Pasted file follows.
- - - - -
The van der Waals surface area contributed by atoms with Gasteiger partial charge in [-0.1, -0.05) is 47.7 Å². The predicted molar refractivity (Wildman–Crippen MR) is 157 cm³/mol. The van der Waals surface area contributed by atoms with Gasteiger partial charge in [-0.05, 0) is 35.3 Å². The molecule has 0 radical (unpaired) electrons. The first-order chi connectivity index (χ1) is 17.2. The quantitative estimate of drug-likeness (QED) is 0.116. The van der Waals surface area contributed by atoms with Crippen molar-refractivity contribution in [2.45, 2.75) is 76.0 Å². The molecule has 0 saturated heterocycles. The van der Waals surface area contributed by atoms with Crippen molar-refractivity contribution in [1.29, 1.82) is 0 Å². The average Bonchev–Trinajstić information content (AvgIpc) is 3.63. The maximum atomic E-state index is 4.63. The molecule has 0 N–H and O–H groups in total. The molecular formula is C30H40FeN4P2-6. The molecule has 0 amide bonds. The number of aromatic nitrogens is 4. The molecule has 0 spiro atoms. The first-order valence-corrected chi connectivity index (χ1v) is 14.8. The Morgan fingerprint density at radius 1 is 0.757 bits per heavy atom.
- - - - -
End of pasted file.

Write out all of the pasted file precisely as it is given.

The van der Waals surface area contributed by atoms with Gasteiger partial charge in [-0.1, -0.05) is 47.7 Å². The predicted molar refractivity (Wildman–Crippen MR) is 157 cm³/mol. The van der Waals surface area contributed by atoms with Gasteiger partial charge in [-0.05, 0) is 35.3 Å². The molecule has 0 radical (unpaired) electrons. The first-order chi connectivity index (χ1) is 17.2. The quantitative estimate of drug-likeness (QED) is 0.116. The van der Waals surface area contributed by atoms with Crippen molar-refractivity contribution in [2.45, 2.75) is 76.0 Å². The molecule has 0 saturated heterocycles. The van der Waals surface area contributed by atoms with Crippen molar-refractivity contribution in [1.29, 1.82) is 0 Å². The average Bonchev–Trinajstić information content (AvgIpc) is 3.63. The maximum atomic E-state index is 4.63. The molecule has 0 N–H and O–H groups in total. The molecular formula is C30H40FeN4P2-6. The molecule has 0 amide bonds. The number of aromatic nitrogens is 4. The molecule has 0 spiro atoms. The first-order valence-corrected chi connectivity index (χ1v) is 14.8. The Morgan fingerprint density at radius 1 is 0.757 bits per heavy atom.